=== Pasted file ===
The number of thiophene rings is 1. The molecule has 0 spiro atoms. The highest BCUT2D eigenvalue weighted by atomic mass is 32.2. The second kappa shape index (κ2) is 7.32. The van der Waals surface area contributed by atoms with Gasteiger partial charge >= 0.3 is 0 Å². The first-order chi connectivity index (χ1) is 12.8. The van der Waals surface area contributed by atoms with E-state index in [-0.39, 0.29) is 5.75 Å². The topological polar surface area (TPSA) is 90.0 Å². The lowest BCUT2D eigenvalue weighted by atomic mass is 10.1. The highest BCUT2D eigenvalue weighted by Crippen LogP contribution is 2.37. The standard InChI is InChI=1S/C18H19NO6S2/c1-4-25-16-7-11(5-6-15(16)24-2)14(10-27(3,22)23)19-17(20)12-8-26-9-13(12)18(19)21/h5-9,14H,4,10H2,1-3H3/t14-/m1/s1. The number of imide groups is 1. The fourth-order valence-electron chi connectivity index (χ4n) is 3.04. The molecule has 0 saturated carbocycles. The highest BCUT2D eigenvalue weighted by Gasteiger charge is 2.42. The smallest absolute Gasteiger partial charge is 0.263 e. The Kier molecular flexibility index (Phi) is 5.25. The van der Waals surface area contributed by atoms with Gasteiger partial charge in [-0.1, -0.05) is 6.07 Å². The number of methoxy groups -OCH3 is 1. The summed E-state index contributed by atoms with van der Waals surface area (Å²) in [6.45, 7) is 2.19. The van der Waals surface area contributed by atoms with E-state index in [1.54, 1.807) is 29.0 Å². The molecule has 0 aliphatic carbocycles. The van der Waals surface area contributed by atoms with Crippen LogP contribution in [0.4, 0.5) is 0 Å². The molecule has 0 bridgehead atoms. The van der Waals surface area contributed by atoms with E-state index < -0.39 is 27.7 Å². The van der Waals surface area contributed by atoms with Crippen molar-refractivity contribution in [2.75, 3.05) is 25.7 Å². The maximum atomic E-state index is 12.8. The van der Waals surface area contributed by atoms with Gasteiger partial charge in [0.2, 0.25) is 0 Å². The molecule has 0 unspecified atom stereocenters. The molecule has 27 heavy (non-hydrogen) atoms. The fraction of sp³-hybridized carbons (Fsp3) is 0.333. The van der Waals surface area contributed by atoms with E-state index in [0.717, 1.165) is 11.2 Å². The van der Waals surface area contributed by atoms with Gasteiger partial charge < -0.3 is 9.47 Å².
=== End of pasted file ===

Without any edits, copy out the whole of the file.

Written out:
The number of thiophene rings is 1. The molecule has 0 spiro atoms. The highest BCUT2D eigenvalue weighted by atomic mass is 32.2. The second kappa shape index (κ2) is 7.32. The van der Waals surface area contributed by atoms with Gasteiger partial charge >= 0.3 is 0 Å². The first-order chi connectivity index (χ1) is 12.8. The van der Waals surface area contributed by atoms with E-state index in [-0.39, 0.29) is 5.75 Å². The topological polar surface area (TPSA) is 90.0 Å². The lowest BCUT2D eigenvalue weighted by atomic mass is 10.1. The highest BCUT2D eigenvalue weighted by Crippen LogP contribution is 2.37. The standard InChI is InChI=1S/C18H19NO6S2/c1-4-25-16-7-11(5-6-15(16)24-2)14(10-27(3,22)23)19-17(20)12-8-26-9-13(12)18(19)21/h5-9,14H,4,10H2,1-3H3/t14-/m1/s1. The number of imide groups is 1. The fourth-order valence-electron chi connectivity index (χ4n) is 3.04. The molecule has 0 saturated carbocycles. The highest BCUT2D eigenvalue weighted by Gasteiger charge is 2.42. The smallest absolute Gasteiger partial charge is 0.263 e. The Kier molecular flexibility index (Phi) is 5.25. The van der Waals surface area contributed by atoms with Gasteiger partial charge in [-0.1, -0.05) is 6.07 Å². The number of methoxy groups -OCH3 is 1. The summed E-state index contributed by atoms with van der Waals surface area (Å²) in [6.45, 7) is 2.19. The van der Waals surface area contributed by atoms with E-state index in [1.54, 1.807) is 29.0 Å². The molecule has 0 aliphatic carbocycles. The van der Waals surface area contributed by atoms with Crippen LogP contribution in [0.4, 0.5) is 0 Å². The molecule has 0 bridgehead atoms. The van der Waals surface area contributed by atoms with E-state index < -0.39 is 27.7 Å². The van der Waals surface area contributed by atoms with Crippen molar-refractivity contribution in [2.75, 3.05) is 25.7 Å². The maximum atomic E-state index is 12.8. The van der Waals surface area contributed by atoms with Gasteiger partial charge in [0.2, 0.25) is 0 Å². The molecule has 0 unspecified atom stereocenters. The molecule has 27 heavy (non-hydrogen) atoms. The fraction of sp³-hybridized carbons (Fsp3) is 0.333. The van der Waals surface area contributed by atoms with E-state index in [0.717, 1.165) is 11.2 Å². The van der Waals surface area contributed by atoms with Gasteiger partial charge < -0.3 is 9.47 Å².